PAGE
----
Lucy Clifford’s “The New Mother” (1882) is—I’m sure unintentionally—one of the weirdest and most unpleasant stories I’ve ever encountered. When I linked to it, and a bunch of other horror stories, a few weeks ago, I was intending to do a post on things unsaid in horror stories—the effect of not describing something. However, I soon realised that a) that’s an impossibly vast topic; b) it might be better to try to address it when I have my hands on the forthcoming Best of Gene Wolfe; c) the Clifford was interesting enough to merit a post on its own. Spoilers for the Clifford follow, and also for Neil Gaiman’s Coraline. (And, parenthetically, there’s an interesting debate on spoiler statutes of limitations, at John Scalzi’s.)
A brief synopsis first, if you’ve not read the story—though it’s short enough that it’ll scarcely take a quarter of an hour of your time. Two children, called Blue-Eyes and the Turkey, live with their mother in a house on the edge of the woods. Their father is away overseas, and so their poor dutiful mother has to raise them on her own. On an errand for their mother, the two children notice an urchin girl sitting by the side of the road. The girl tempts them with the promise of gifts, but says that in order to earn these they must be naughty—they must upset their mother and break the crockery. When they return home and explain to their mother how they wish to be naughty, she says that they mustn’t do this, or she’ll have to go away and leave them in the care of a “new mother” with glass eyes and a wooden tail. When, later, they encounter the urchin girl again, she tells them that of course the new mother is a fiction: “Of course really there are no mothers with glass eyes and wooden tails; they would be much too expensive to make.” So the children do indeed return home and break the crockery and throw food on the floor; despite repeated warnings from their mother, they persist in this. So the mother leaves with tears in her eyes; the new mother arrives, although she’s only partly glimpsed. She breaks down the door of their little house with her wooden tail, and the children flee in terror. They are reduced to living alone in the woods, while occasionally catching a glint of the new mother’s glass eye through the window of their old home.
The obvious thing to say is that it’s a product of its time—even the word “naughty”, repeated throughout the story, has a prim, Victorian feel to it. And it’s hugely manipulative, of course: as a cautionary story for children, it plays on the most basic fears of abandonment by parents and uses them to extort the good behaviour it wants. The vastly disproportionate punishment for “naughtiness” is another way in which the story puts a thumb on the scales, and so is assigning the “realistic” point of view—that the New Mother doesn’t exist—to the tempter, the urchin, who’s eventually proved wrong. And further: the New Mother is terrifying because she’s inexplicable. (Why, for instance, does she have or need a wooden tail?) The author could choose to tell us something about her backstory, but again—it fits with the child’s-eye viewpoint Clifford chooses—she instead decides to tell us that the world is vaster and more baffling than children can comprehend. Her last turn of the knife is to reveal that the village urchin does indeed know about the New Mother, and to hint that she may have induced the children to their naughtiness with this outcome in mind.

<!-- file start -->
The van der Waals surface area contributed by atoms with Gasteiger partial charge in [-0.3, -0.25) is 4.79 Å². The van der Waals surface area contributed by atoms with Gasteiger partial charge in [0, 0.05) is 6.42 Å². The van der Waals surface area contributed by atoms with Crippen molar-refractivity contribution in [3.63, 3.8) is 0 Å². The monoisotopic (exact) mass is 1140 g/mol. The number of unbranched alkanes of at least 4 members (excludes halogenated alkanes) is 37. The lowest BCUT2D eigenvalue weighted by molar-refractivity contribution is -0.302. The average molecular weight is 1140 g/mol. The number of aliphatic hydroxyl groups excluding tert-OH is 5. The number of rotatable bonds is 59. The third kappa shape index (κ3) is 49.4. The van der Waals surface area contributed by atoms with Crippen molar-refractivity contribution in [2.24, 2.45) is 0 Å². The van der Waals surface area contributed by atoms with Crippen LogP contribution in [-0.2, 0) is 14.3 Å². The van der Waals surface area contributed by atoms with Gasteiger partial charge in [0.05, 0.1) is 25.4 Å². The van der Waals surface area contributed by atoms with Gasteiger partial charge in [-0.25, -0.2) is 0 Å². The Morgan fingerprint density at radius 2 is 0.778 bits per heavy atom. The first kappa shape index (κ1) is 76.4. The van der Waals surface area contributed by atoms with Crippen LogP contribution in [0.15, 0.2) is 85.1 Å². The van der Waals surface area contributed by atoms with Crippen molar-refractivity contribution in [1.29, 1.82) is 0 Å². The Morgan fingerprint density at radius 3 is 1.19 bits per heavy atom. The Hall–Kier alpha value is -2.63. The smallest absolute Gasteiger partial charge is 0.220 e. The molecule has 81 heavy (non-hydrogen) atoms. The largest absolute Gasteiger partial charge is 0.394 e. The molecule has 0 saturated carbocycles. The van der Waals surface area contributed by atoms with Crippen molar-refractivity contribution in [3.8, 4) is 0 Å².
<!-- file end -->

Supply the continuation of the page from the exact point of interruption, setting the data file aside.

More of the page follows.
“The New Mother” is an acknowledged influence on Neil Gaiman’s Coraline though Gaiman, as you’d expect, presents both a subtler and a more palatable tale. I’ve not yet seen the movie (it’s not out here in the UK till May), but one of the things I most liked about the book was that it took similar horrors as Clifford but wrote against the grain of her story. Coraline falls through into another world where soulless substitute parents (“the other mother”) want to make her like them by sewing buttons to her eyes. (Like the wooden tail, an inexplicable grafting of the inorganic to the organic.) But Coraline is smart enough to be able to figure out the rules of this world, to gather some agency for herself and so escape – a possibility alien to Blue-Eyes and the Turkey. Unlike “The New Mother”, Coraline also works as a tale for adults: I read the fake parents as dire warnings to parents who might be reading the book. The fake parents seem initially to be open and caring, but Coraline can see through them, can distinguish fake love and real love. If you’re a parent (it says), make sure you’re for real in how you treat your children, because they can tell the difference, and it matters. In short, that’s the difference between the Clifford and the Gaiman. In the Clifford, the only decision that gets made is the childrens’ choosing to be naughty. Everything else is just playing out of consequences: the mother has no choice but to leave and to send in the New Mother—whereas Coraline says that there are always choices to be made, by everyone.